Snakes That Look Like Copperheads-Black Racer Snake

The

black racer

is an agile and very fast animal that can travel at 4 miles per hour when it is threatened.

©Breck P. Kent/Shutterstock.com

5. Queen Snake

In Pennsylvania, Queen snakes are found in many of the rivers and streams that dot the central regions and flow down from the mountains. Queen snakes are semi-aquatic and feed almost exclusively on crayfish. These snakes are only about 2 feet long as adults and they usually have a dark olive or dull brown color that helps them blend in with the muddy river bottoms it prefers. Queen snakes are harmless to humans but can still give you a fright if you’re kayaking or fishing and come across one. But you have nothing to fear from queensnakes.

Queen Snake (Regina septemvittata)

Queen snakes are found in many rivers and streams that dot the central regions of Pennsylvania.

©Nathan A Shepard/Shutterstock.com

6. Ribbon Snake

Ribbon snakes are semi-aquatic and prefer a wet environment. However, they also live adjacent to the water in forests around lakes and rivers or in marshy areas around the edges of ponds and waterways. These snakes are small and generally just 2 to 3 feet long. They have slender bodies that are black or reddish brown. Ribbon snakes also have three long thin yellow stripes that run the entire length of the body. Even though the ribbon snake’s body is dark the belly is white or yellow.

Ribbon Snake (Thamnophis sauritus) Garter North American Non-venomous Snake

Ribbon snakes are semi-aquatic and prefer a wet environment.

©Creeping Things/Shutterstock.com

7. Eastern Smooth Earth Snake

The eastern smooth earth snake is a subspecies only found in southeastern Pennsylvania. This tiny snake prefers to stay underground so it’s not seen very often. These snakes are only about 5 to 10 inches long and their small size combined with their desire to be hidden underground make them almost undetectable. But if you live in southeastern Pennsylvania you may find them in your basement, living under your garden, or hiding out in your yard.

Smooth Earth Snake

The eastern smooth earth snake is only found in the southeastern region of Pennsylvania.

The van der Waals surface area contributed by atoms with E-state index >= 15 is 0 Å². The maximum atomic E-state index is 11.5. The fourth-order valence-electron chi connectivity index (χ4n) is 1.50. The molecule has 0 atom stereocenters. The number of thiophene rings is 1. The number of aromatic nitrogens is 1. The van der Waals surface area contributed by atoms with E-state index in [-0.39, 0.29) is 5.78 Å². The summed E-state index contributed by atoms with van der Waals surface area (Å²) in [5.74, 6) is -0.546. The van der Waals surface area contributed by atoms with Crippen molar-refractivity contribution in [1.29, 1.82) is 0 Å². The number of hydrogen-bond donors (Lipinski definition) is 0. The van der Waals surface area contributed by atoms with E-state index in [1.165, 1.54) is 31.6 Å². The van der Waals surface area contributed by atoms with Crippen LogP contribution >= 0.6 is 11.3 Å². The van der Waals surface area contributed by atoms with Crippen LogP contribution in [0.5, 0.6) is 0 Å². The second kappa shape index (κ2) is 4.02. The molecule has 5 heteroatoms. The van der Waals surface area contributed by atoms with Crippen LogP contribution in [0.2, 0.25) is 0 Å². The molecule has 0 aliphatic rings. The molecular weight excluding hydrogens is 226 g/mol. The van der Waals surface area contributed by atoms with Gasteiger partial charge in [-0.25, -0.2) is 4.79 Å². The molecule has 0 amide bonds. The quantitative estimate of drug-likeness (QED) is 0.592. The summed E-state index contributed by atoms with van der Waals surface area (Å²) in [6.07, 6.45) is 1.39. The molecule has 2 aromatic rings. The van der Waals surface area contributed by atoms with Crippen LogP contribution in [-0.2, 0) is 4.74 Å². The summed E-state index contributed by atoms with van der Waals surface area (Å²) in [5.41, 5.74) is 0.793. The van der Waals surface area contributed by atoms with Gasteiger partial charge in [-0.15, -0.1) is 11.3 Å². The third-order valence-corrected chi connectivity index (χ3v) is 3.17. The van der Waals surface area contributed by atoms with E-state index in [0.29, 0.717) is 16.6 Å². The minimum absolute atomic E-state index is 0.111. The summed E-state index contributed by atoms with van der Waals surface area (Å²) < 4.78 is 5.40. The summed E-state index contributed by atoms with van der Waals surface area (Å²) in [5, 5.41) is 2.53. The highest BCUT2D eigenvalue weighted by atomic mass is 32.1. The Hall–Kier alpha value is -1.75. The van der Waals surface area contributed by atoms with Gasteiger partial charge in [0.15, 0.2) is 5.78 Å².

©Matt Jeppson/Shutterstock.com

Venomous Snakes in Pennsylvania

Since there are only a few types of venomous snakes in Pennsylvania there is a very low chance that you ever will even see a venomous snake in this state. Your chances of getting bitten by a venomous snake are even lower. However, that doesn’t mean that it’s safe to approach or try to handle any snake. All snakes can bite when they feel threatened or cornered. And you should be especially careful when you do see one of these types of venomous snakes in Pennsylvania:

Timber Rattlesnake

Timber rattlesnakes live primarily in the mountains and in the forests that border the mountains. They prefer to spend their time on the rocky outcroppings in the mountains or in the forests in the Pennsylvania hills. If you live in or spend time in the Poconos you may come across a timber rattlesnake. These snakes can be up to 60 inches long and they are very wide and heavy. The distinctive rattle of this snake will let you know instantly that you’re dealing with a venomous snake. Timber rattlesnakes tend to have colors that reflect the areas they are in to help them camouflage into their surroundings. Be careful when you are hiking or walking in the mountains because you may cross paths with a timber rattlesnake. If you do the best thing to do is freeze in your tracks and then back up slowly.

Iowa Snakes - Timber Rattlesnake

Timber rattlesnakes are found in the rocky outcrops in the mountains and forests of the Pennsylvania hills.

©Eric Isselee/Shutterstock.com

Northern Copperhead

Northern copperheads are the most common venomous snake in Pennsylvania. They live in grass fields and clearings across the entire state. Copperhead snakes have a light gray or light tan body and red-brown or brown markings. They are only about 3 feet long but they are wide and heavy.

What Does a Copperhead Snake Look Like

The northern copperhead snake is the most common venomous snakes in Pennsylvania.

©Breck P. Kent/Shutterstock.com

Eastern Massasauga

The eastern massasauga is a type of rattlesnake that lives in meadows, prairies, and grasslands. In Pennsylvania, you can find these venomous snakes living in the counties of Allegheny, Beaver, Butler, Crawford, Lawrence, Mercer, and Venango. The smallest eastern massasaugas are just about 18 inches long and the longest are only about 40 inches long so this is not a large snake. But it does have deadly venom so you should always be careful if you see one.

Massasauga on a rock